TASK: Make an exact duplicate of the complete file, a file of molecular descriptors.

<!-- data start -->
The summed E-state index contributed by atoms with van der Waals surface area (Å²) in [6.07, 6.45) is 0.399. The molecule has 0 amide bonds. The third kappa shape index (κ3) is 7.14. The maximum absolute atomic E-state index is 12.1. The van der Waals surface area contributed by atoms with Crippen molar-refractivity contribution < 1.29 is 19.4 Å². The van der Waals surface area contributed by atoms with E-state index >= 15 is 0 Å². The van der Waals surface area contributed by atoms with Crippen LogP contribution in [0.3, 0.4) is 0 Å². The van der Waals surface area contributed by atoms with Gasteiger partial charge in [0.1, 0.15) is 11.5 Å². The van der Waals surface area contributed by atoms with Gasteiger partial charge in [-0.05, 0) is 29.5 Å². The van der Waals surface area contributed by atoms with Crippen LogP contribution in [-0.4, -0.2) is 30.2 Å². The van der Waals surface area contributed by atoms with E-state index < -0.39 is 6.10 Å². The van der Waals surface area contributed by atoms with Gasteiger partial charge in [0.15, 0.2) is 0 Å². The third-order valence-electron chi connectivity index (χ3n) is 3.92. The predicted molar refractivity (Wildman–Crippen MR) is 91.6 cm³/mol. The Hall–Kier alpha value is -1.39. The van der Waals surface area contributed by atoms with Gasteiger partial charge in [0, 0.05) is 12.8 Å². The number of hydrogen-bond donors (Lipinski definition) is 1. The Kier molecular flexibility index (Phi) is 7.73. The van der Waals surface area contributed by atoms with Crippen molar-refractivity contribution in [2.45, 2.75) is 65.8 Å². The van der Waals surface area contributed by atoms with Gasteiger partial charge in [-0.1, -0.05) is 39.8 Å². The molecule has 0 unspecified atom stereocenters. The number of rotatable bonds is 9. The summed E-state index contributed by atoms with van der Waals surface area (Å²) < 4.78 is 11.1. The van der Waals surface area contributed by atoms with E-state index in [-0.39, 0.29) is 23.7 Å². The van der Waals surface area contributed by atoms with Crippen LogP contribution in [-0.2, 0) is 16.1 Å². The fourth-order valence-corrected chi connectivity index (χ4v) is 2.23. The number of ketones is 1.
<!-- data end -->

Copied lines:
The summed E-state index contributed by atoms with van der Waals surface area (Å²) in [6.07, 6.45) is 0.399. The molecule has 0 amide bonds. The third kappa shape index (κ3) is 7.14. The maximum absolute atomic E-state index is 12.1. The van der Waals surface area contributed by atoms with Crippen molar-refractivity contribution < 1.29 is 19.4 Å². The van der Waals surface area contributed by atoms with E-state index >= 15 is 0 Å². The van der Waals surface area contributed by atoms with Crippen LogP contribution in [0.3, 0.4) is 0 Å². The van der Waals surface area contributed by atoms with Gasteiger partial charge in [0.1, 0.15) is 11.5 Å². The van der Waals surface area contributed by atoms with Gasteiger partial charge in [-0.05, 0) is 29.5 Å². The van der Waals surface area contributed by atoms with Crippen LogP contribution in [-0.4, -0.2) is 30.2 Å². The van der Waals surface area contributed by atoms with E-state index < -0.39 is 6.10 Å². The van der Waals surface area contributed by atoms with Gasteiger partial charge in [0.15, 0.2) is 0 Å². The third-order valence-electron chi connectivity index (χ3n) is 3.92. The predicted molar refractivity (Wildman–Crippen MR) is 91.6 cm³/mol. The Hall–Kier alpha value is -1.39. The van der Waals surface area contributed by atoms with Gasteiger partial charge in [0, 0.05) is 12.8 Å². The number of hydrogen-bond donors (Lipinski definition) is 1. The Kier molecular flexibility index (Phi) is 7.73. The van der Waals surface area contributed by atoms with Crippen molar-refractivity contribution in [2.45, 2.75) is 65.8 Å². The van der Waals surface area contributed by atoms with Gasteiger partial charge in [-0.1, -0.05) is 39.8 Å². The molecule has 0 unspecified atom stereocenters. The number of rotatable bonds is 9. The summed E-state index contributed by atoms with van der Waals surface area (Å²) < 4.78 is 11.1. The van der Waals surface area contributed by atoms with E-state index in [-0.39, 0.29) is 23.7 Å². The van der Waals surface area contributed by atoms with Crippen LogP contribution in [-0.2, 0) is 16.1 Å². The fourth-order valence-corrected chi connectivity index (χ4v) is 2.23. The number of ketones is 1.